Sunday, December 25, 2016
I hope you all have a lovely Christmas break and Santa is good to you.
What my kid doesn't realize is Santa is real. He lives in the heart of anyone who sees this as a special time year where family is ALWAYS first.
Thursday, December 22, 2016
|to:||"Cindy (Cj) Smith" |
|date:||Sat, Dec 21, 2013 at 9:19 PM|
|subject:||RE: 22:43 Union - 23:41 Oshawa, Friday 20th December|
|:||Important mainly because it was sent directly to you.|
At 3:30am (four hours later!!!!), another train pulls in beside, we transfer over, get taken back to Ajax, and put on a bus to Whitby. From there I cabbed home and ended up in bed at 4:52am, five hours late. Not Good.
So, that train terminates and its train crew go home from Ajax instead of Oshawa. (Instead, the train that picked us up had to come from the yard at Mimico).
To me, this seemed extremely weird - the last westbound train had gone by, and plus you can use the signals to make sure no train comes along when people are crossing.
Late to the ball ... I'd rather come late then not come at all -- Metrolinx launches public education campaign, new logo
Called, "Let's Get Moving", the video spends a lot of time focusing on a transit agency that is the ONLY regional transit agency in the area it services. It continues to boggle my mind why so much marketing money is spent on a rail and bus service that is the only option for customers commuting in from the suburbs. It's like the LCBO. Where the hell else am I going to buy my liquor? My rum, vodka, amaretto, etc...? Anyway, I've lost my trail of thought here. The ad is "a typical day in the life of various Metrolinx services, such as Go Transit and the Union-Pearson Express". Really? I see a few other transit agencies in this video that receive no oversight from Metrolinx, other than they all use a fare card system wholly-owned by Metrolinx. A flawed system that remains nothing to brag about.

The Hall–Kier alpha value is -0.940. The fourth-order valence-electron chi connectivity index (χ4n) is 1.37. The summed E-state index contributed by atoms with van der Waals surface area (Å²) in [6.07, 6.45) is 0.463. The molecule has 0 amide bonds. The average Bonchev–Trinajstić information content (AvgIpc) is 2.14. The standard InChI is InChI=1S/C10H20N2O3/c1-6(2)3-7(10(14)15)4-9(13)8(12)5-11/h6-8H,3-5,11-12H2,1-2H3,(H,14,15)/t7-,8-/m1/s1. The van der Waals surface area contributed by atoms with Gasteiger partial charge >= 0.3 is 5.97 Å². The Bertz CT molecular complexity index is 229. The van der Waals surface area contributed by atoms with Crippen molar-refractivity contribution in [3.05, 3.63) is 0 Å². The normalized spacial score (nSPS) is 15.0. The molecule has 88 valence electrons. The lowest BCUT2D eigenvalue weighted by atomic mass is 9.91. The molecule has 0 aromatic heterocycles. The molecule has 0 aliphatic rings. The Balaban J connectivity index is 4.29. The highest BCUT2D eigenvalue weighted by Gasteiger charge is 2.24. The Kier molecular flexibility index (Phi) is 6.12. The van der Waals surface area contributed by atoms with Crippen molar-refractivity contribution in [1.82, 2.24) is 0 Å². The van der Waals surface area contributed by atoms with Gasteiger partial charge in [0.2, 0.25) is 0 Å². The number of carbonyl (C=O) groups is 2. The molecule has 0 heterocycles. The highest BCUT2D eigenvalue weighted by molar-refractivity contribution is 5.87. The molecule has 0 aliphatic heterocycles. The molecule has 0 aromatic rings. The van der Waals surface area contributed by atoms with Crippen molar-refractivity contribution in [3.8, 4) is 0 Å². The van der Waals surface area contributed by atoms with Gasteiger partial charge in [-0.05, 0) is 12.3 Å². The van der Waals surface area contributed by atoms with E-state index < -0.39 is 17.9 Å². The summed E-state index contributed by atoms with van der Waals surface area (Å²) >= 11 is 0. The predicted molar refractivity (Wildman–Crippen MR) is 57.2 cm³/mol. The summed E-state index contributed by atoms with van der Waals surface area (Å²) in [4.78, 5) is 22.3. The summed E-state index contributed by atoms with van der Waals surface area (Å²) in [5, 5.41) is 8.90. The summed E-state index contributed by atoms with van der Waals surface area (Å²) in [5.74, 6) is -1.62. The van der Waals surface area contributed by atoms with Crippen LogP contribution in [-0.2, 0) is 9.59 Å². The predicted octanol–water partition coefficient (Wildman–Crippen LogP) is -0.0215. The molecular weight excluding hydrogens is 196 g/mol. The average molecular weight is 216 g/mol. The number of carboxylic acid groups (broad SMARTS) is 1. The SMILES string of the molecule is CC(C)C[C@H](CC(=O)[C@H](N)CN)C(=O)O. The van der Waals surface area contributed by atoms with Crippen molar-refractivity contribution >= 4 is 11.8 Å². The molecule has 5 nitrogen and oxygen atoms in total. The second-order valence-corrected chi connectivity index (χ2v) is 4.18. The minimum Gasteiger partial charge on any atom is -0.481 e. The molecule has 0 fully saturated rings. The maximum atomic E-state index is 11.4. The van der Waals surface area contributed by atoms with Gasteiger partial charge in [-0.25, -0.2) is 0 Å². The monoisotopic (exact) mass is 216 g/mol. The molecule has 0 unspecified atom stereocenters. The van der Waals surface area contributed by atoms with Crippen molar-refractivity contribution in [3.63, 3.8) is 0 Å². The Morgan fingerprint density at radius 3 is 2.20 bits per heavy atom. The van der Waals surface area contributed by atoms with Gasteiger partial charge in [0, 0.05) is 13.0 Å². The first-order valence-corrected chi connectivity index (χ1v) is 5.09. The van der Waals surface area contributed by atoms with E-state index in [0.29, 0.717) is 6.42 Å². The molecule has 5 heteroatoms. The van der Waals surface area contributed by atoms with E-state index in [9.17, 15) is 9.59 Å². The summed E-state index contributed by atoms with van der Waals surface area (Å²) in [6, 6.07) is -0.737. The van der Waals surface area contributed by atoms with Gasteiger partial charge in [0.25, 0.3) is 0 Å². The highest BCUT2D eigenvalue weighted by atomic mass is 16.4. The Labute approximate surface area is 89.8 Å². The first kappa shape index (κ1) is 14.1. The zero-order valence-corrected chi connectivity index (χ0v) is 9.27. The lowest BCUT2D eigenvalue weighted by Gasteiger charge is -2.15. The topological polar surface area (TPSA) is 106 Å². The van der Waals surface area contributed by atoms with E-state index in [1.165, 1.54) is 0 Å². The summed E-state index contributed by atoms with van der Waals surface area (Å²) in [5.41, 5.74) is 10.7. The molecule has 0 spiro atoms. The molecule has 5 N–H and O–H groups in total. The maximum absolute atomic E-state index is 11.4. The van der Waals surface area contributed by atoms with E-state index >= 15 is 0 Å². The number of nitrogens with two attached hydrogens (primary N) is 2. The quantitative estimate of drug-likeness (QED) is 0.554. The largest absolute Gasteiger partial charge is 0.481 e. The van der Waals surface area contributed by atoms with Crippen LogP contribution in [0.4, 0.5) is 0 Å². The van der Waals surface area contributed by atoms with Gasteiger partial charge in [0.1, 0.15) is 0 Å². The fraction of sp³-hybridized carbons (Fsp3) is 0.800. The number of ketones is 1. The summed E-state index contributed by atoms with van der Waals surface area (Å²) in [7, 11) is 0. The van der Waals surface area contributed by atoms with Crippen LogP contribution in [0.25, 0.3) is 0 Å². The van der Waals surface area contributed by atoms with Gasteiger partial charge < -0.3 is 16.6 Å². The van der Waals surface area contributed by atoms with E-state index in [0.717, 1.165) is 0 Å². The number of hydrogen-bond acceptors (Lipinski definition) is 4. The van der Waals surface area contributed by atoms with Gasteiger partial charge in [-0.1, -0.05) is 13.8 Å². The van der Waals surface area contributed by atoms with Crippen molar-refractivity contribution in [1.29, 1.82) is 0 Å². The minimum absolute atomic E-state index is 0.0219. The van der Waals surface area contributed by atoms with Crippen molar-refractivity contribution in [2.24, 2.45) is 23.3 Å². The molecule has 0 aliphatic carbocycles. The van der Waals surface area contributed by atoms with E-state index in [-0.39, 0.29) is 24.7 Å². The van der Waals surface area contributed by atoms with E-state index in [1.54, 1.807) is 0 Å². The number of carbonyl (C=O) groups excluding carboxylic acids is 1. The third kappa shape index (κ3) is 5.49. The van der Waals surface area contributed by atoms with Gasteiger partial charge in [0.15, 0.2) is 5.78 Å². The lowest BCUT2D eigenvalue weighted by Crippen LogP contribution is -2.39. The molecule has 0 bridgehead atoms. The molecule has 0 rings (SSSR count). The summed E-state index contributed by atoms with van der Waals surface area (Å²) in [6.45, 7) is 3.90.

The facebook comments show people aren't buying it.
I also noticed that in early December, Metrolinx quietly rebranded itself.
The old styled M in a circle with paths connecting to it is slowly being replaced.
Metrolinx has opted for a white wordmark on a black background. I like it. Not sure what it means but graphically it's clean and neat.
How much did this cost? Nothing. It was done in-house.
No offence to the Toronto Star, but we've taken the situation at Burlington GO station a bit more seriously
This morning, the Toronto Star released its own report. I had forgotten all about Bacon's write-up while still dealing with the fallout of my Mexican vacation (too much food/too much sun/way.too.much.alcohol) and woke up today to a flurry of tweets about the Star article.
I feel bad I let Bacon down.
NO ONE SHOULD EVER LET BACON DOWN.
Regarding the men’s washroom, can Metrolinx tell us why only one inefficient hand dryer was installed? Why couldn’t they spring for a couple of Dyson Airblade™ dryers per washroom? What do we use when that one dryer malfunctions? (And it will.) There is no paper towel dispenser.
As far as the East tunnel is concerned, the blueprints show two sets of descending stairs, but nothing is labelled as a tunnel at the bottom of the stairs. Let’s hope those stairs align with the old East tunnel, which was situated in that vicinity. Whereas shorter walks from the South side may be possible through the East tunnel, I don’t see that option applying to WMA passengers — it never did.
Let’s move on to the next paragraph, which states “The ticket booth is almost ready. We are waiting on glass panels to be manufactured and delivered. Once installed, we can start the IT work required and open the ticket booth in the station building.”
Tuesday, December 20, 2016
Suicide by transit is a human tragedy and a pernicious public-health challenge – and Toronto has costly decisions to make about how to prevent it. Oliver Moore takes an in-depth look at the data and what could be done to save lives.
- The agency also relies also on train crews to keep watch and send back warnings about people near the track. In some of these cases, the next train will get a slow order, or may be stopped temporarily. A decision on whether to do that, though, has to be balanced against the need to keep the transit system running.